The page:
Among The Dead Cities: The History And Moral Legacy Of The WWII Bombing Of Civilians In Germany And Japan By A.C. Grayling
If it is true that a nation is united by lies about its past and hatred of a common enemy, then give A.C. Grayling credit for trying to remedy this. Among the Dead Cities places the Allied bombing campaigns against Germany and Japan in the context of history’s efforts to humanize warfare. He writes with the twin convictions that World War II was “a just war against morally criminal enemies” and that “we owe it to our future to get matters right about the past.”
Dead Cities takes us to a time when air travel was breathtakingly new and death from the air was as unthinkable as jets crashing into the Twin Towers. After the shocking experiences of World War I, governments gathered in Geneva and The Hague to consider such proposals as outlawing “aerial bombardment for the purpose of terrorizing civilian populations.” Ironically, just as these negotiations collapsed in the run-up to WWII, the United Kingdom and United States were considering whether to make bombing a war crime.
Using sources that include government bombing surveys, academic histories and personal diaries, Grayling examines three Allied bombing campaigns: Britain against Germany, the United States against Germany and the United States against Japan.
He finds that despite each government’s stated policy of avoiding civilian targets leaders sought to “undermine morale” with “area bombing.” It was only the U.S. campaign against Germany in which the stated policy of limiting air attacks to military targets matched the action. In fact, wartime German reports make clear U.S. “precision” targeting of oil depots had a devastating impact on the Nazi war machine.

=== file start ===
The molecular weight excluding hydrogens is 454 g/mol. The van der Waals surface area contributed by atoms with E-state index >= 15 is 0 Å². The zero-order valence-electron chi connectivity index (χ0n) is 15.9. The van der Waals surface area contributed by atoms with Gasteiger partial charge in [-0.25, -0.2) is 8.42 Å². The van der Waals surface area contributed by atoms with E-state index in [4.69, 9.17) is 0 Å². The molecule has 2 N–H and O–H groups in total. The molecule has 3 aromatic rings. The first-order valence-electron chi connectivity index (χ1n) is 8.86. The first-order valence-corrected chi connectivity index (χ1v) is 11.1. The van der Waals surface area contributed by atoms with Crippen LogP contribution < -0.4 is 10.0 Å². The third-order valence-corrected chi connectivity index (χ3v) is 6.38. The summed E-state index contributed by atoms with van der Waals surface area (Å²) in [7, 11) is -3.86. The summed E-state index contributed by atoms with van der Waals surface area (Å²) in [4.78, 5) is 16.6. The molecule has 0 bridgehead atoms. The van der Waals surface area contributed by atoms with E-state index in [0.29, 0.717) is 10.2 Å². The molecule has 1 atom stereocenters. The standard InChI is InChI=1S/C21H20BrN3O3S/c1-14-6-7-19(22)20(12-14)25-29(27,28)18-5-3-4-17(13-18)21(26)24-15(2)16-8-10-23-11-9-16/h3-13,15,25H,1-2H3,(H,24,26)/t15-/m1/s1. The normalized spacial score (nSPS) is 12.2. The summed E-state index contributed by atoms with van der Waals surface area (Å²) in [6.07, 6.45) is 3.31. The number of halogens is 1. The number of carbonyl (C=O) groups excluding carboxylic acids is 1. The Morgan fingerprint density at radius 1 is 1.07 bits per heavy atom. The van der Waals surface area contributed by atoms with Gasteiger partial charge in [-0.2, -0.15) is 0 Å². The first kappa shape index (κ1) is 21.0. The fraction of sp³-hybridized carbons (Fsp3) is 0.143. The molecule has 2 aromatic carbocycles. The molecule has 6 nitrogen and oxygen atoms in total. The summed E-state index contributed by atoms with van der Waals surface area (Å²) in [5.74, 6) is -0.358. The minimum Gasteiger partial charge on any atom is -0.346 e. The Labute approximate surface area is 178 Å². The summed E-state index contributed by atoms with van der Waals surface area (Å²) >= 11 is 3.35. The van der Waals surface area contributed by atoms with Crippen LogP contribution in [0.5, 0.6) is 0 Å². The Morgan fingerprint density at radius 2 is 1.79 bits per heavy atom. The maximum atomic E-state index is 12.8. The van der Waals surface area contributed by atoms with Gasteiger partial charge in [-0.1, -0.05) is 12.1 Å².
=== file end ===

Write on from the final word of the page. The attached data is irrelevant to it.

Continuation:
Unfortunately, the vast majority of bombs were dropped on civilian targets even after the Allied leadership agreed that winning was largely a matter of time. Although London initially chose to shift from daylight “precision” raids to night “area” raids simply because it couldn’t afford to lose planes or pilots, this policy of carpet bombing continued nearly until Germany’s surrender.
By contrast, Japanese civilians were always a target. The firebombing of Tokyo on March 9-10, 1945, in which 100,000-185,000 were killed, remains the deadliest single air raid in history. Its planner, Curtis LeMay, offered his thoughts: “There are no innocent civilians… The entire population got into the act and worked to make those airplanes or munitions… men, women and children.” Months later, President Truman would announce that the first use of an atomic bomb was against a “military target.”
Given London’s earlier experience as Germany’s main bombing target, it is revealing that opposition to Britain’s bombing of civilians was much stronger in the capital than the rest of Britain.
When a leading opponent, Vera Brittain, pointed out that bombing civilians to “shorten the war,” thereby protecting air crews, was morally equivalent to an infantryman advancing behind a mother with child, she was viciously attacked.
No certainty for the justness of any cause can lead to certainty regarding methods. As U.S. Admiral Ralph Ofstie, member of the Strategic Bombing Survey, testified to Congress, “Must we translate the historical mistake of World War II into a permanent concept merely to avoid clouding the prestige of those who led us down the wrong road in the past?”